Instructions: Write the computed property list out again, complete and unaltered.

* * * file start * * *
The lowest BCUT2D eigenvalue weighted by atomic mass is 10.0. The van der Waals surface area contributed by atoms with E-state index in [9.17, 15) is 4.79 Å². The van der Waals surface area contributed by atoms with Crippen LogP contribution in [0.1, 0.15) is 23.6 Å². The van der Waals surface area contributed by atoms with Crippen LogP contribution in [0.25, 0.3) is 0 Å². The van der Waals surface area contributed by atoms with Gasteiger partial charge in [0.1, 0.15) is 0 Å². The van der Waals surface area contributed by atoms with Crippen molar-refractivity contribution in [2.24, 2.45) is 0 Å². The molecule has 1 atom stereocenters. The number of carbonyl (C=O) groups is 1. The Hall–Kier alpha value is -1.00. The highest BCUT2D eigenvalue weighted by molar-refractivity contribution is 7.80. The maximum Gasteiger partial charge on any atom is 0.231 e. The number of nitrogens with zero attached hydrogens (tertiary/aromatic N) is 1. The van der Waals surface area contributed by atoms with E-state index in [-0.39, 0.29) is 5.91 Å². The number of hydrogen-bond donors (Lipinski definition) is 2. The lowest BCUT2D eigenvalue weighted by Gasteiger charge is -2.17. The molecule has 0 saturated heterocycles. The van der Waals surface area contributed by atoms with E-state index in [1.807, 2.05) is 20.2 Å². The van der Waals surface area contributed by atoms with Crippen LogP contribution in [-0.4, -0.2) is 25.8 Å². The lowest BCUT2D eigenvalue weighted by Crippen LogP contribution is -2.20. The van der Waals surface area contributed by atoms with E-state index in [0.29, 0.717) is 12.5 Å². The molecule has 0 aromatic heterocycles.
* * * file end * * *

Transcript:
The lowest BCUT2D eigenvalue weighted by atomic mass is 10.0. The van der Waals surface area contributed by atoms with E-state index in [9.17, 15) is 4.79 Å². The van der Waals surface area contributed by atoms with Crippen LogP contribution in [0.1, 0.15) is 23.6 Å². The van der Waals surface area contributed by atoms with Crippen LogP contribution in [0.25, 0.3) is 0 Å². The van der Waals surface area contributed by atoms with Gasteiger partial charge in [0.1, 0.15) is 0 Å². The van der Waals surface area contributed by atoms with Crippen molar-refractivity contribution in [2.24, 2.45) is 0 Å². The molecule has 1 atom stereocenters. The number of carbonyl (C=O) groups is 1. The Hall–Kier alpha value is -1.00. The highest BCUT2D eigenvalue weighted by molar-refractivity contribution is 7.80. The maximum Gasteiger partial charge on any atom is 0.231 e. The number of nitrogens with zero attached hydrogens (tertiary/aromatic N) is 1. The van der Waals surface area contributed by atoms with E-state index in [-0.39, 0.29) is 5.91 Å². The number of hydrogen-bond donors (Lipinski definition) is 2. The lowest BCUT2D eigenvalue weighted by Gasteiger charge is -2.17. The molecule has 0 saturated heterocycles. The van der Waals surface area contributed by atoms with E-state index in [1.807, 2.05) is 20.2 Å². The van der Waals surface area contributed by atoms with Crippen LogP contribution in [-0.4, -0.2) is 25.8 Å². The lowest BCUT2D eigenvalue weighted by Crippen LogP contribution is -2.20. The van der Waals surface area contributed by atoms with E-state index in [0.29, 0.717) is 12.5 Å². The molecule has 0 aromatic heterocycles.